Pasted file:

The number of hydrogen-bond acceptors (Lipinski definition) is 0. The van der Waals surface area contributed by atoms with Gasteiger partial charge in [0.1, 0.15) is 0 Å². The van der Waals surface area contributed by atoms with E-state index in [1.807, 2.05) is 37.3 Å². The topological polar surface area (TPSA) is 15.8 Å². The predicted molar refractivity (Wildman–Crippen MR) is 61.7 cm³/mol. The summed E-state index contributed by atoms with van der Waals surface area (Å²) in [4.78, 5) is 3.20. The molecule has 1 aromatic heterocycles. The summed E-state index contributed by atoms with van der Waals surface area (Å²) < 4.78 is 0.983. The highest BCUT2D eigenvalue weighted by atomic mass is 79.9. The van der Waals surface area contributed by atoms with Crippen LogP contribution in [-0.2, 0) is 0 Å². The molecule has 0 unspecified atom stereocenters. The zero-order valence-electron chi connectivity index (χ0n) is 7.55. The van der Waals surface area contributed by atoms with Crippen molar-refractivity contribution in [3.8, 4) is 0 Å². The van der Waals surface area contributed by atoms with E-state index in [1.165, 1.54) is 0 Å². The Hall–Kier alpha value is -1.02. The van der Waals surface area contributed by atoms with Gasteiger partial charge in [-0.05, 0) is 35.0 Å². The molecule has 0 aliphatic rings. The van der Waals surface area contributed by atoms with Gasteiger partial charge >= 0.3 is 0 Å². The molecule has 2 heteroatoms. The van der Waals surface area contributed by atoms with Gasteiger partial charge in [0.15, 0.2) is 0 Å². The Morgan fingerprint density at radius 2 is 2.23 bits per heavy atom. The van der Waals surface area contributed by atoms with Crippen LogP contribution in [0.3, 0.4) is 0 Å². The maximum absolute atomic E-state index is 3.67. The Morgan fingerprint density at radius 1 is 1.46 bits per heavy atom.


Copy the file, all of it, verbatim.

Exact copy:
The number of hydrogen-bond acceptors (Lipinski definition) is 0. The van der Waals surface area contributed by atoms with Gasteiger partial charge in [0.1, 0.15) is 0 Å². The van der Waals surface area contributed by atoms with E-state index in [1.807, 2.05) is 37.3 Å². The topological polar surface area (TPSA) is 15.8 Å². The predicted molar refractivity (Wildman–Crippen MR) is 61.7 cm³/mol. The summed E-state index contributed by atoms with van der Waals surface area (Å²) in [4.78, 5) is 3.20. The molecule has 1 aromatic heterocycles. The summed E-state index contributed by atoms with van der Waals surface area (Å²) < 4.78 is 0.983. The highest BCUT2D eigenvalue weighted by atomic mass is 79.9. The van der Waals surface area contributed by atoms with Crippen LogP contribution in [-0.2, 0) is 0 Å². The molecule has 0 unspecified atom stereocenters. The zero-order valence-electron chi connectivity index (χ0n) is 7.55. The van der Waals surface area contributed by atoms with Crippen molar-refractivity contribution in [3.8, 4) is 0 Å². The van der Waals surface area contributed by atoms with E-state index in [1.165, 1.54) is 0 Å². The Hall–Kier alpha value is -1.02. The van der Waals surface area contributed by atoms with Gasteiger partial charge in [-0.05, 0) is 35.0 Å². The molecule has 0 aliphatic rings. The van der Waals surface area contributed by atoms with Gasteiger partial charge >= 0.3 is 0 Å². The molecule has 2 heteroatoms. The van der Waals surface area contributed by atoms with Gasteiger partial charge in [0.15, 0.2) is 0 Å². The Morgan fingerprint density at radius 2 is 2.23 bits per heavy atom. The van der Waals surface area contributed by atoms with Crippen LogP contribution in [0.3, 0.4) is 0 Å². The maximum absolute atomic E-state index is 3.67. The Morgan fingerprint density at radius 1 is 1.46 bits per heavy atom.